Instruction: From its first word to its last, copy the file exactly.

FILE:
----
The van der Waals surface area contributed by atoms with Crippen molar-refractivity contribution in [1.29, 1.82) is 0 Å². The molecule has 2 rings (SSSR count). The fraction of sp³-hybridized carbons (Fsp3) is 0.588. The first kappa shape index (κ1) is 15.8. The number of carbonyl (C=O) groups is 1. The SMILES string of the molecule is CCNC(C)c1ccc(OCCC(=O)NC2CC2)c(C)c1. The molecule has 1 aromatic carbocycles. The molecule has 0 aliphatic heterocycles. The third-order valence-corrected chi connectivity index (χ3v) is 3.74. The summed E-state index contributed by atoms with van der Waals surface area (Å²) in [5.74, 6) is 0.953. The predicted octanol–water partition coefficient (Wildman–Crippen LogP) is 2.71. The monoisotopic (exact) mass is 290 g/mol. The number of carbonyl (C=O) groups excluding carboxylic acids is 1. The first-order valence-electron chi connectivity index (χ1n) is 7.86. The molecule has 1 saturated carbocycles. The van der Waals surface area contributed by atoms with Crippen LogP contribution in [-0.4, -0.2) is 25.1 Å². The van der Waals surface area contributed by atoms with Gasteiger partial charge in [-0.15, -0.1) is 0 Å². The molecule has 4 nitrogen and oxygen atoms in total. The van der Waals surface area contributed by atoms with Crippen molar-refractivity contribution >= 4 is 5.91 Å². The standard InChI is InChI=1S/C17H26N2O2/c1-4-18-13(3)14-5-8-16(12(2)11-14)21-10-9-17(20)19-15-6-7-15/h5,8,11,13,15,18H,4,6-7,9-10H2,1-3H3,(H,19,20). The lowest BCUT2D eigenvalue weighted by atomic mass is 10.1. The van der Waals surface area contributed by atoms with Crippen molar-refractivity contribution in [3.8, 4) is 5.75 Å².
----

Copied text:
The van der Waals surface area contributed by atoms with Crippen molar-refractivity contribution in [1.29, 1.82) is 0 Å². The molecule has 2 rings (SSSR count). The fraction of sp³-hybridized carbons (Fsp3) is 0.588. The first kappa shape index (κ1) is 15.8. The number of carbonyl (C=O) groups is 1. The SMILES string of the molecule is CCNC(C)c1ccc(OCCC(=O)NC2CC2)c(C)c1. The molecule has 1 aromatic carbocycles. The molecule has 0 aliphatic heterocycles. The third-order valence-corrected chi connectivity index (χ3v) is 3.74. The summed E-state index contributed by atoms with van der Waals surface area (Å²) in [5.74, 6) is 0.953. The predicted octanol–water partition coefficient (Wildman–Crippen LogP) is 2.71. The monoisotopic (exact) mass is 290 g/mol. The number of carbonyl (C=O) groups excluding carboxylic acids is 1. The first-order valence-electron chi connectivity index (χ1n) is 7.86. The molecule has 1 saturated carbocycles. The van der Waals surface area contributed by atoms with Crippen LogP contribution in [-0.4, -0.2) is 25.1 Å². The van der Waals surface area contributed by atoms with Gasteiger partial charge in [-0.15, -0.1) is 0 Å². The molecule has 4 nitrogen and oxygen atoms in total. The van der Waals surface area contributed by atoms with Crippen molar-refractivity contribution >= 4 is 5.91 Å². The standard InChI is InChI=1S/C17H26N2O2/c1-4-18-13(3)14-5-8-16(12(2)11-14)21-10-9-17(20)19-15-6-7-15/h5,8,11,13,15,18H,4,6-7,9-10H2,1-3H3,(H,19,20). The lowest BCUT2D eigenvalue weighted by atomic mass is 10.1. The van der Waals surface area contributed by atoms with Crippen molar-refractivity contribution in [3.8, 4) is 5.75 Å².